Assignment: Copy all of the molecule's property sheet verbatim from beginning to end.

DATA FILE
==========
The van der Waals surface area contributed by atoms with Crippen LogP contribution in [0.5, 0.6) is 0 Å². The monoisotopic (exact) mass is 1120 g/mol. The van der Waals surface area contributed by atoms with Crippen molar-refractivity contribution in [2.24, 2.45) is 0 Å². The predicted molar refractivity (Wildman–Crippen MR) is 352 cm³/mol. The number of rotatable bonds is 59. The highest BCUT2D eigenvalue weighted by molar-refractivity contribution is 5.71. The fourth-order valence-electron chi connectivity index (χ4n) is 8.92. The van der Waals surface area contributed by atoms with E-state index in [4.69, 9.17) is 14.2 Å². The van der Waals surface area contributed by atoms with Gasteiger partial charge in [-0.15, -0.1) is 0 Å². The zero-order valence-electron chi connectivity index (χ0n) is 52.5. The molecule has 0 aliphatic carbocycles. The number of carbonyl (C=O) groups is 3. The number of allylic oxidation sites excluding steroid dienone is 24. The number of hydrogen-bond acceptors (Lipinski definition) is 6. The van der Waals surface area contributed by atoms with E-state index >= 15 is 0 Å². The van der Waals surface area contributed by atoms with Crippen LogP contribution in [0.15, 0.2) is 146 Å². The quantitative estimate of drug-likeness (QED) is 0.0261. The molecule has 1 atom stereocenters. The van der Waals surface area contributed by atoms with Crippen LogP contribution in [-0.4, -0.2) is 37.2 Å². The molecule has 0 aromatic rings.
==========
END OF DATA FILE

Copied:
The van der Waals surface area contributed by atoms with Crippen LogP contribution in [0.5, 0.6) is 0 Å². The monoisotopic (exact) mass is 1120 g/mol. The van der Waals surface area contributed by atoms with Crippen molar-refractivity contribution in [2.24, 2.45) is 0 Å². The predicted molar refractivity (Wildman–Crippen MR) is 352 cm³/mol. The number of rotatable bonds is 59. The highest BCUT2D eigenvalue weighted by molar-refractivity contribution is 5.71. The fourth-order valence-electron chi connectivity index (χ4n) is 8.92. The van der Waals surface area contributed by atoms with E-state index in [4.69, 9.17) is 14.2 Å². The van der Waals surface area contributed by atoms with Gasteiger partial charge in [-0.15, -0.1) is 0 Å². The zero-order valence-electron chi connectivity index (χ0n) is 52.5. The molecule has 0 aliphatic carbocycles. The number of carbonyl (C=O) groups is 3. The number of allylic oxidation sites excluding steroid dienone is 24. The number of hydrogen-bond acceptors (Lipinski definition) is 6. The van der Waals surface area contributed by atoms with E-state index >= 15 is 0 Å². The van der Waals surface area contributed by atoms with Crippen LogP contribution in [0.15, 0.2) is 146 Å². The quantitative estimate of drug-likeness (QED) is 0.0261. The molecule has 1 atom stereocenters. The van der Waals surface area contributed by atoms with Crippen LogP contribution in [-0.4, -0.2) is 37.2 Å². The molecule has 0 aromatic rings.